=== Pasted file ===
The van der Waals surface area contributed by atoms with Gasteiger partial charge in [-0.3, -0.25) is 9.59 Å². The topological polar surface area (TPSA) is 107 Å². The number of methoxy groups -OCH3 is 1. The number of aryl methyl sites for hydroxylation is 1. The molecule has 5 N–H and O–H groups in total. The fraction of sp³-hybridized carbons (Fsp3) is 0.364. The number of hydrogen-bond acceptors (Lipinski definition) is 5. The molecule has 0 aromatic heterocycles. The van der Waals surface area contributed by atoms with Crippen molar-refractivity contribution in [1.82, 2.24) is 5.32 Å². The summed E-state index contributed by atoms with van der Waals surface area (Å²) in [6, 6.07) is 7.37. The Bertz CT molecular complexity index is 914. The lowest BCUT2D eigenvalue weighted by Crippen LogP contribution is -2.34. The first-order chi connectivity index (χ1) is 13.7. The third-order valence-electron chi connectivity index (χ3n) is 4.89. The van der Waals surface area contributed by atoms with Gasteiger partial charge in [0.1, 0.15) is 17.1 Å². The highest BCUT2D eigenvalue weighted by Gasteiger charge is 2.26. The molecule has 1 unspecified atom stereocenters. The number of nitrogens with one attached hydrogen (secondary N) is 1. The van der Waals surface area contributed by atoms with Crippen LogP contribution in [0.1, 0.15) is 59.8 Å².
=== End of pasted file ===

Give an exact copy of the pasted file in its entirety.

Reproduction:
The van der Waals surface area contributed by atoms with Gasteiger partial charge in [-0.3, -0.25) is 9.59 Å². The topological polar surface area (TPSA) is 107 Å². The number of methoxy groups -OCH3 is 1. The number of aryl methyl sites for hydroxylation is 1. The molecule has 5 N–H and O–H groups in total. The fraction of sp³-hybridized carbons (Fsp3) is 0.364. The number of hydrogen-bond acceptors (Lipinski definition) is 5. The molecule has 0 aromatic heterocycles. The van der Waals surface area contributed by atoms with Crippen molar-refractivity contribution in [1.82, 2.24) is 5.32 Å². The summed E-state index contributed by atoms with van der Waals surface area (Å²) in [6, 6.07) is 7.37. The Bertz CT molecular complexity index is 914. The lowest BCUT2D eigenvalue weighted by Crippen LogP contribution is -2.34. The first-order chi connectivity index (χ1) is 13.7. The third-order valence-electron chi connectivity index (χ3n) is 4.89. The van der Waals surface area contributed by atoms with Gasteiger partial charge in [0.1, 0.15) is 17.1 Å². The highest BCUT2D eigenvalue weighted by Gasteiger charge is 2.26. The molecule has 1 unspecified atom stereocenters. The number of nitrogens with one attached hydrogen (secondary N) is 1. The van der Waals surface area contributed by atoms with Crippen LogP contribution in [0.1, 0.15) is 59.8 Å².